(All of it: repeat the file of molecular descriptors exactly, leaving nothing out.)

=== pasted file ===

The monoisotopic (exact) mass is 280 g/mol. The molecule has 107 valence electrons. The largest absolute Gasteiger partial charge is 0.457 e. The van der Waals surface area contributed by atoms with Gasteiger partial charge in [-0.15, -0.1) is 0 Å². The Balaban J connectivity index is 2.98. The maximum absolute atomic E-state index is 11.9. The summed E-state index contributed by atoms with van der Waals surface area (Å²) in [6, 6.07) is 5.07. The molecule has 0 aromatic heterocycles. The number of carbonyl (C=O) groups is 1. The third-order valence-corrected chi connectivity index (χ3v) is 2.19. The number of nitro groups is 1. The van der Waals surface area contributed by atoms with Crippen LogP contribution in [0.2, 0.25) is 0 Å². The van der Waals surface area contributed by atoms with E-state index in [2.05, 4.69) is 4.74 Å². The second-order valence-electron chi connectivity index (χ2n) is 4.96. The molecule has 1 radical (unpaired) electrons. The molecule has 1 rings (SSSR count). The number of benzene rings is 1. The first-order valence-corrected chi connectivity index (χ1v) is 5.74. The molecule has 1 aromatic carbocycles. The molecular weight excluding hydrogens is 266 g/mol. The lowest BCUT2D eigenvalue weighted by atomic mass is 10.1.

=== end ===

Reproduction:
The monoisotopic (exact) mass is 280 g/mol. The molecule has 107 valence electrons. The largest absolute Gasteiger partial charge is 0.457 e. The van der Waals surface area contributed by atoms with Gasteiger partial charge in [-0.15, -0.1) is 0 Å². The Balaban J connectivity index is 2.98. The maximum absolute atomic E-state index is 11.9. The summed E-state index contributed by atoms with van der Waals surface area (Å²) in [6, 6.07) is 5.07. The molecule has 0 aromatic heterocycles. The number of carbonyl (C=O) groups is 1. The third-order valence-corrected chi connectivity index (χ3v) is 2.19. The number of nitro groups is 1. The van der Waals surface area contributed by atoms with Crippen LogP contribution in [0.2, 0.25) is 0 Å². The van der Waals surface area contributed by atoms with E-state index in [2.05, 4.69) is 4.74 Å². The second-order valence-electron chi connectivity index (χ2n) is 4.96. The molecule has 1 radical (unpaired) electrons. The molecule has 1 rings (SSSR count). The number of benzene rings is 1. The first-order valence-corrected chi connectivity index (χ1v) is 5.74. The molecule has 1 aromatic carbocycles. The molecular weight excluding hydrogens is 266 g/mol. The lowest BCUT2D eigenvalue weighted by atomic mass is 10.1.